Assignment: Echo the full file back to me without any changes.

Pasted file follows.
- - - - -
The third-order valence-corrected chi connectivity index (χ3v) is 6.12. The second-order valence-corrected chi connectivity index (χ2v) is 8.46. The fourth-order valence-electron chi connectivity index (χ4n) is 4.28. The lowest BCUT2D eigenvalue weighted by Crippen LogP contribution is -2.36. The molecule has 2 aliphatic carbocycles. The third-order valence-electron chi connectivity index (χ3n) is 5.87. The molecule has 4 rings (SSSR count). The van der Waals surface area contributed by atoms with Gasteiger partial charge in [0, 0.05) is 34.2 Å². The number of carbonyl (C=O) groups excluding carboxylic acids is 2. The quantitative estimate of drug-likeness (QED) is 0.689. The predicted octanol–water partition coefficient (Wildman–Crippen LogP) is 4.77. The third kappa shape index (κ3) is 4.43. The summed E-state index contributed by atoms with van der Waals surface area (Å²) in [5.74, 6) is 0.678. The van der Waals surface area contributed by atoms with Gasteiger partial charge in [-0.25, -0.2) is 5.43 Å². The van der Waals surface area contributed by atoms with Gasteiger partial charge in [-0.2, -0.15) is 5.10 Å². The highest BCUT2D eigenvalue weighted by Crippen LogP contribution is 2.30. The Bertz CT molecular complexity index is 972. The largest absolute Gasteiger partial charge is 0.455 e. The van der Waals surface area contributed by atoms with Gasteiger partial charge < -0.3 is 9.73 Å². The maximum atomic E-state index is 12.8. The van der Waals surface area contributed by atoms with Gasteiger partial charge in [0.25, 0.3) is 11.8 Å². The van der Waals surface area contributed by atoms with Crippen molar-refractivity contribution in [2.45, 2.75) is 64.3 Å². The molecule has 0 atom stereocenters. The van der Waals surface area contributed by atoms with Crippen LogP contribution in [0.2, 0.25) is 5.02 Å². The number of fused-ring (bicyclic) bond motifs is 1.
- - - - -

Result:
The third-order valence-corrected chi connectivity index (χ3v) is 6.12. The second-order valence-corrected chi connectivity index (χ2v) is 8.46. The fourth-order valence-electron chi connectivity index (χ4n) is 4.28. The lowest BCUT2D eigenvalue weighted by Crippen LogP contribution is -2.36. The molecule has 2 aliphatic carbocycles. The third-order valence-electron chi connectivity index (χ3n) is 5.87. The molecule has 4 rings (SSSR count). The van der Waals surface area contributed by atoms with Gasteiger partial charge in [0, 0.05) is 34.2 Å². The number of carbonyl (C=O) groups excluding carboxylic acids is 2. The quantitative estimate of drug-likeness (QED) is 0.689. The predicted octanol–water partition coefficient (Wildman–Crippen LogP) is 4.77. The third kappa shape index (κ3) is 4.43. The summed E-state index contributed by atoms with van der Waals surface area (Å²) in [5.74, 6) is 0.678. The van der Waals surface area contributed by atoms with Gasteiger partial charge in [-0.25, -0.2) is 5.43 Å². The van der Waals surface area contributed by atoms with Gasteiger partial charge in [-0.2, -0.15) is 5.10 Å². The highest BCUT2D eigenvalue weighted by Crippen LogP contribution is 2.30. The Bertz CT molecular complexity index is 972. The largest absolute Gasteiger partial charge is 0.455 e. The van der Waals surface area contributed by atoms with Gasteiger partial charge < -0.3 is 9.73 Å². The maximum atomic E-state index is 12.8. The van der Waals surface area contributed by atoms with Gasteiger partial charge in [0.25, 0.3) is 11.8 Å². The van der Waals surface area contributed by atoms with Crippen molar-refractivity contribution in [2.45, 2.75) is 64.3 Å². The molecule has 0 atom stereocenters. The van der Waals surface area contributed by atoms with Crippen LogP contribution in [0.2, 0.25) is 5.02 Å². The number of fused-ring (bicyclic) bond motifs is 1.